If Americans harbored any doubts about their eroded global edge, this week’s release of the Organization of Economic Cooperation and Development’s (OECD) fourth international comparison of educational performance should rattle the nation from its “We’re No. 1” complacency. The latest Programme for International Student Assessment (PISA) study, released in December 2010 revealed that although it made some modest gains, the United States is lagging behind many other developed nations in the ability of its 15-year-olds to apply when tested internationally what they learned in school. The country isn’t flunking: like France, England and Sweden, learning here has stagnated at below-average levels. That “Gentleman’s C” should be a call to change the course.
Take heart. Finland, one of the world’s top educational performers according to the last OECD PISA study and a recent McKinsey report, was once in a similar slump. Thus, we can offer some lessons for the United States and others who are seeking a cure for the chronic poor educational performance of their public schools. As recently as a quarter of century ago, Finnish students were below the international average in mathematics and science. At that time, there also were large learning differences between schools, with urban or affluent students typically outperforming their rural or low-income peers. Today, as the OECD’s most recent PISA study proves, Finland is one of the few nations that have been able to accomplish both a high quality of learning and widespread equity in learning opportunities and outcomes at the same time. The best school systems are the most equitable – students do well regardless of their socio-economic background. Finally, Finland should interest American educators because Finns have employed very different – even opposing – ideas and policies in reforming education.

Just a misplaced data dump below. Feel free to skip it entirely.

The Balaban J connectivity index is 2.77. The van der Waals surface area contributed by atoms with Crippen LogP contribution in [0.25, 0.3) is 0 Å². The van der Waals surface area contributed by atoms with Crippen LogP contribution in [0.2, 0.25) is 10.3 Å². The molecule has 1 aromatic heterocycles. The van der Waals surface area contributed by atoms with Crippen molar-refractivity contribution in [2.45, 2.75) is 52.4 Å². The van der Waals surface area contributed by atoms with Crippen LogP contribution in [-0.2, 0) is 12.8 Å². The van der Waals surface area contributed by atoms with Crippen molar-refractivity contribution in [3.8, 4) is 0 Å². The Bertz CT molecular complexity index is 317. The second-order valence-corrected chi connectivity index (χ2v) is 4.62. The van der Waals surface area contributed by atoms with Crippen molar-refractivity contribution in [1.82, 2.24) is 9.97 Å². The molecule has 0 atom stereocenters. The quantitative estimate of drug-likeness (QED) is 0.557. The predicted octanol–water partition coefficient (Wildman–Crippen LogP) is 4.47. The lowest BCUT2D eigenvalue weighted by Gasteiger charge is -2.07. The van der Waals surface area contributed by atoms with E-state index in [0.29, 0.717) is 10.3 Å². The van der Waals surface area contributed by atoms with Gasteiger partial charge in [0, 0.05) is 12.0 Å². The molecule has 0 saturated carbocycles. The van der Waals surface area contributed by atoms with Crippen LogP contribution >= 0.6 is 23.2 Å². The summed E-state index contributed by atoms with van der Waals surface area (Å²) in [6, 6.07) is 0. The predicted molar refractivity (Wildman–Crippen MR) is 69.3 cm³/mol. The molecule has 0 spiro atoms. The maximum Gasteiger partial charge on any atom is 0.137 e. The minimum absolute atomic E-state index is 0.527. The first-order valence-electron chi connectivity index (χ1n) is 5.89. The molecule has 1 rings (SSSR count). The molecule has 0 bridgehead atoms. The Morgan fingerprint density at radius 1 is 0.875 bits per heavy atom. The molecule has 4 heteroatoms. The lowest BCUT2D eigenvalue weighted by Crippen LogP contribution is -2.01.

Consider educational policies. Finland has a very different approach to student testing and how test data can or should not be used. Finnish children never take a standardized test. Nor are there external standardized tests or data used to compare teachers or schools to each other. Teachers, students and parents are all involved in assessing and also deciding how well schools, teachers or students do what they are supposed to do. Politicians and administrators are informed about how well the education system works by using sample-based learning tests which place no pressure on schools, and by research targeted to understand better how schools work. Parents and politicians think that teachers who work closely together with parents are the best judges of how well their children are learning in schools.
Another difference is that Finland has created an inspiring and respectful environment in which teachers work. All teachers are required to have higher academic degrees that guarantee both high-level pedagogical skills and subject knowledge in order to do their jobs well. Parents and authorities regard teachers with the same confidence they do medical doctors. Indeed, Finnish people trust public schools more than any other public institution, except the police. The fact that teachers in Finland work as autonomous professionals and play a key role in curriculum planning and assessing student learning attracts some of the most able and talented young Finns into teaching careers year after year.
Educational leadership also is different in Finland. School principals, district education leaders and superintendents are, without exception, former teachers. In fact, to lead a school, principals must be qualified to teach there. Leadership is therefore built on a strong sense of professional skills and community. This means that education policies and reforms are guided by principles of teaching and learning rather than business management models, which are alien in the Finnish education system.